Milkweed

Milkweed

July in Vermont. The fragrance of milkweed is in the air. Everyone has seen milkweed, it grows in our gardens and along the roadsides. First graders learn that Monarch caterpillars attach themselves to milkweed in the late summer, forming their cocoons on the underside of the the milkweed leaf. In the fall, we have all seen the fluffy, cottony white pod of the milkweed dispersing it’s seeds into the air.milkweedseedi

Milkweed provides food and shelter for many species. The Monarch caterpillar feeds on the leaves of this important plant. Milkweed leaves contain a toxin that is absorbed by the caterpillars body and remains there throughout the butterfly’s life. The toxin protects the butterfly from predators. The beautiful, dark pink flowers are fragrant and dripping with sweet sticky nectar which provides food for pollinating butterflies and bees.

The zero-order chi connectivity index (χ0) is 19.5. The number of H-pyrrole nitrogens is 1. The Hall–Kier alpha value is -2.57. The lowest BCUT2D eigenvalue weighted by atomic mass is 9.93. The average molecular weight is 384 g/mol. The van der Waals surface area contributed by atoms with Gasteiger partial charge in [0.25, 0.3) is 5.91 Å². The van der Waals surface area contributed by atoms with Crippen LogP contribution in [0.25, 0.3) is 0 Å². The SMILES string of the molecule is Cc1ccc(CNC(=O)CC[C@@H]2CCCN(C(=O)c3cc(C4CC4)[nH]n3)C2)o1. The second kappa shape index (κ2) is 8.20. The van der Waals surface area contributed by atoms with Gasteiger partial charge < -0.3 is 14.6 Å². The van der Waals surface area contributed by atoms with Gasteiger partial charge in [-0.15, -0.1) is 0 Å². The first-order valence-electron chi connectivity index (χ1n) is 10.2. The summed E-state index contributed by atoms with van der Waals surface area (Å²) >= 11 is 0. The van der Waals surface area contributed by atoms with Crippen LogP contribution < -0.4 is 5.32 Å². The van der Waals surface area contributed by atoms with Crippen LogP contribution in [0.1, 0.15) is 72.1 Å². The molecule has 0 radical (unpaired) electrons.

The blossoms of the milkweed can be boiled down with sugar and water to make a lavender colored simple syrup that can be added to drinks or made into sorbet. The stems of the young, six to eight inch plant are edible. No part of the milkweed plant should ever be eaten raw. 

A book that I highly recommend is ” Backyard Foraging“, by Ellen Zachos.

Remember, when you forage for milkweed or any other plant, be mindful not to over harvest. Take only what you need and leave some for the wildlife that need it to survive. Foraging encourages u to eat locally and in season and gives us something to look forward to as the seasons change.milkweedharvest

 

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